Reprogram your mindset

You can reset your assumptions and beliefs. And when you do, you change your reality. An excerpt from Ravi Venkatesan’s book ‘What the Heck Do I Do with My Life?’

Ravi Venkatesan

From time to time, we find ourself in a really difficult situation with lots of stress, suffering and unhappiness. Despite our efforts to make things better, the situation becomes chronic and fails to be resolved. Sometimes there is a pattern; we repeatedly find ourselves in a similar circumstance. The advice of well-intentioned friends and colleagues seems reasonable but hard to implement. So does the advice of self-help books and videos that we so avidly read and watch, respectively. It’s like water off a duck’s back. Very little sticks. The suffering continues.

That is because while I may understand things intellectually, my basic mindset, my most fundamental beliefs and assumptions are telling me something else. For instance, let us take the success narrative. Let us say you are not feeling successful right now. Your best friend tells you, ‘Ravi, you are successful. Look at the number of people who care about you and look up to you.’ But if your fundamental measure of success is something very different—let us say it is about wealth, power, achievements and recognition—your friend’s advice is simply meaningless. Unless you are able to change your definition of success, you are not going to feel better about yourself.

The beautiful thing is that you can reprogramme your assumptions and beliefs. And when you do, you change your reality. Motivational speaker Dr Wayne Dyer once said, ‘When you change the way you see things, the things that you see change.’ This is one of the most powerful and empowering ideas ever. Let me share a couple of personal examples in this context.

I was 25 when I became a team manager for the first time. It was in 1988, on the shop floor of a unionized American factory where the work ethic was poor. My team members felt that four hours was a good day’s work. My only managerial role model till then had been my mother, who used to run a large home with a couple of maids and a gardener, among others. Her method of managing them would be to supervise them. This involved walking closely behind each of them, catching them doing something wrong and then criticizing them. I unconsciously ended up emulating her. I would spend all day on the floor watching my team and keeping an eagle eye, nagging and scolding them, and sometimes even chasing them out of the restroom if they were taking too long a break. I just hated my work, and I think they hated me. Something had to give.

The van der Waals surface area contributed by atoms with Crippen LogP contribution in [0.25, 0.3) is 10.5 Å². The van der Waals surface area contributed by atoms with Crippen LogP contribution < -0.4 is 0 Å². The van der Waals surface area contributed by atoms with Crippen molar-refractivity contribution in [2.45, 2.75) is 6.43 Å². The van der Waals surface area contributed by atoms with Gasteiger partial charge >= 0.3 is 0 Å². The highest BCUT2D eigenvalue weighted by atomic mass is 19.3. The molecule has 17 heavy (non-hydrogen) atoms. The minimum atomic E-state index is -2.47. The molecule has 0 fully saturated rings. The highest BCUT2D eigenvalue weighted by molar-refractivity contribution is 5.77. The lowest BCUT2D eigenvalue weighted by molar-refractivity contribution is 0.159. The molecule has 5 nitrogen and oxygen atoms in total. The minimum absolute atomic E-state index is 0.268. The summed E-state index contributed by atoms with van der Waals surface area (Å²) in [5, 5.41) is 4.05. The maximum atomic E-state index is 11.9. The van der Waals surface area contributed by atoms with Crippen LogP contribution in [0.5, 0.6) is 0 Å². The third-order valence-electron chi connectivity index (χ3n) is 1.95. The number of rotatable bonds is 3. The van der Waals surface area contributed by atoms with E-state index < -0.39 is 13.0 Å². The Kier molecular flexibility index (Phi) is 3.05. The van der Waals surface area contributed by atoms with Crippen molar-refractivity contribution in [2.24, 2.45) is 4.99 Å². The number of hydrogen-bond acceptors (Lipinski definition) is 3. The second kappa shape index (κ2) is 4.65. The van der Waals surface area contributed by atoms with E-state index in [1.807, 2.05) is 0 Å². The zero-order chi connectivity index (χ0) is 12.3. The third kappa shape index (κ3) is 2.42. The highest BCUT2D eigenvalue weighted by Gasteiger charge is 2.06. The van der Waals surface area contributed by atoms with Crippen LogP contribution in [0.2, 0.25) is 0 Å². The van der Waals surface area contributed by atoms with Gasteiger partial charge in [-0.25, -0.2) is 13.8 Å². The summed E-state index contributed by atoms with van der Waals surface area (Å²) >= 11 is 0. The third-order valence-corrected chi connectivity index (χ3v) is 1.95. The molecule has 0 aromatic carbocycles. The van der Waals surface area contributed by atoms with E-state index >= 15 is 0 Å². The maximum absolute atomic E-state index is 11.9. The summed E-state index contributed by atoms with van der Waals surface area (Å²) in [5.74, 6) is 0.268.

Around that time, I read the outstanding, now-forgotten, The Human Side of Enterprise by Douglas McGregor. McGregor proposed two alternative theories we hold about human motivation. Believers in Theory X, such as my mom, held that most people have low ambition, are lazy and avoid responsibility. They, therefore, need continuous supervision, external rewards and consequences. McGregor proposed a better Theory Y, whose fundamental belief is that most people are internally motivated, to say, learn and take responsibility. Work should therefore be designed to allow a high degree of self-control and to be intrinsically satisfying. People need feedback and coaching more than supervision. The shoe dropped. I was clearly following Theory X. Perhaps I should give Theory Y a shot. I did. I began treating them as adults. We agreed on what would be acceptable performance in terms of output, quality and housekeeping. I began to teach them the basics of computer numerical control (CNC) programming. We went to other factories on learning tours. For five of my six operators, the results were excellent; only one of them was irredeemably lazy. When I applied to a business school two years later, the most glowing recommendation I got was from the union leader. Much of my professional success in managing even larger organizations goes back to this moment in 1990, when I finally changed my assumptions about human motivation.